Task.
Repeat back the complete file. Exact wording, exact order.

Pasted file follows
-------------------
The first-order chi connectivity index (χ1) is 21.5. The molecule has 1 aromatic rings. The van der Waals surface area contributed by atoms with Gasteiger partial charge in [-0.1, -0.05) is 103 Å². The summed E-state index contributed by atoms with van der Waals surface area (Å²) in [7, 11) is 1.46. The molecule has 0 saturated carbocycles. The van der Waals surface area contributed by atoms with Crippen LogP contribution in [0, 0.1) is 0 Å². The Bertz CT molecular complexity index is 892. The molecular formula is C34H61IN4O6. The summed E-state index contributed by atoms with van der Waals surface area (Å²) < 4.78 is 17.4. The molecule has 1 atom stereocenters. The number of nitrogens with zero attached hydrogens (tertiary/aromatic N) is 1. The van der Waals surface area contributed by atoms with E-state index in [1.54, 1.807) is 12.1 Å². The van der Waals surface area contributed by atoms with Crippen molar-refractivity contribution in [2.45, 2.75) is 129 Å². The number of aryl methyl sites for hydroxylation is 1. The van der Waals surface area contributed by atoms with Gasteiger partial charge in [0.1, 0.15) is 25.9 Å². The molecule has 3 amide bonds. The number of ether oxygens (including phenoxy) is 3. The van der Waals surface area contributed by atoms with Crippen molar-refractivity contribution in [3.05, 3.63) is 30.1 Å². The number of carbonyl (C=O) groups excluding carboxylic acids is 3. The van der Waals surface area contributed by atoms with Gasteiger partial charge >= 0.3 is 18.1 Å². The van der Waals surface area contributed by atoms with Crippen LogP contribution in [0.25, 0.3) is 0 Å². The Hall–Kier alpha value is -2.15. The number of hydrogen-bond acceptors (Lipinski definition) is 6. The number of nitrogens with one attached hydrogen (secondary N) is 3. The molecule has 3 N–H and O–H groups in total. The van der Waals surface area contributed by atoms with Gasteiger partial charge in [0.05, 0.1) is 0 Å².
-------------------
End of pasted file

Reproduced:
The first-order chi connectivity index (χ1) is 21.5. The molecule has 1 aromatic rings. The van der Waals surface area contributed by atoms with Gasteiger partial charge in [-0.1, -0.05) is 103 Å². The summed E-state index contributed by atoms with van der Waals surface area (Å²) in [7, 11) is 1.46. The molecule has 0 saturated carbocycles. The van der Waals surface area contributed by atoms with Crippen LogP contribution in [0, 0.1) is 0 Å². The Bertz CT molecular complexity index is 892. The molecular formula is C34H61IN4O6. The summed E-state index contributed by atoms with van der Waals surface area (Å²) < 4.78 is 17.4. The molecule has 1 atom stereocenters. The number of nitrogens with zero attached hydrogens (tertiary/aromatic N) is 1. The van der Waals surface area contributed by atoms with E-state index in [1.54, 1.807) is 12.1 Å². The van der Waals surface area contributed by atoms with Crippen molar-refractivity contribution in [2.45, 2.75) is 129 Å². The number of aryl methyl sites for hydroxylation is 1. The van der Waals surface area contributed by atoms with Gasteiger partial charge in [0.1, 0.15) is 25.9 Å². The molecule has 3 amide bonds. The number of ether oxygens (including phenoxy) is 3. The van der Waals surface area contributed by atoms with Crippen molar-refractivity contribution in [3.05, 3.63) is 30.1 Å². The number of carbonyl (C=O) groups excluding carboxylic acids is 3. The van der Waals surface area contributed by atoms with Gasteiger partial charge >= 0.3 is 18.1 Å². The van der Waals surface area contributed by atoms with Crippen LogP contribution in [0.25, 0.3) is 0 Å². The Hall–Kier alpha value is -2.15. The number of hydrogen-bond acceptors (Lipinski definition) is 6. The number of nitrogens with one attached hydrogen (secondary N) is 3. The molecule has 3 N–H and O–H groups in total. The van der Waals surface area contributed by atoms with Gasteiger partial charge in [0.05, 0.1) is 0 Å².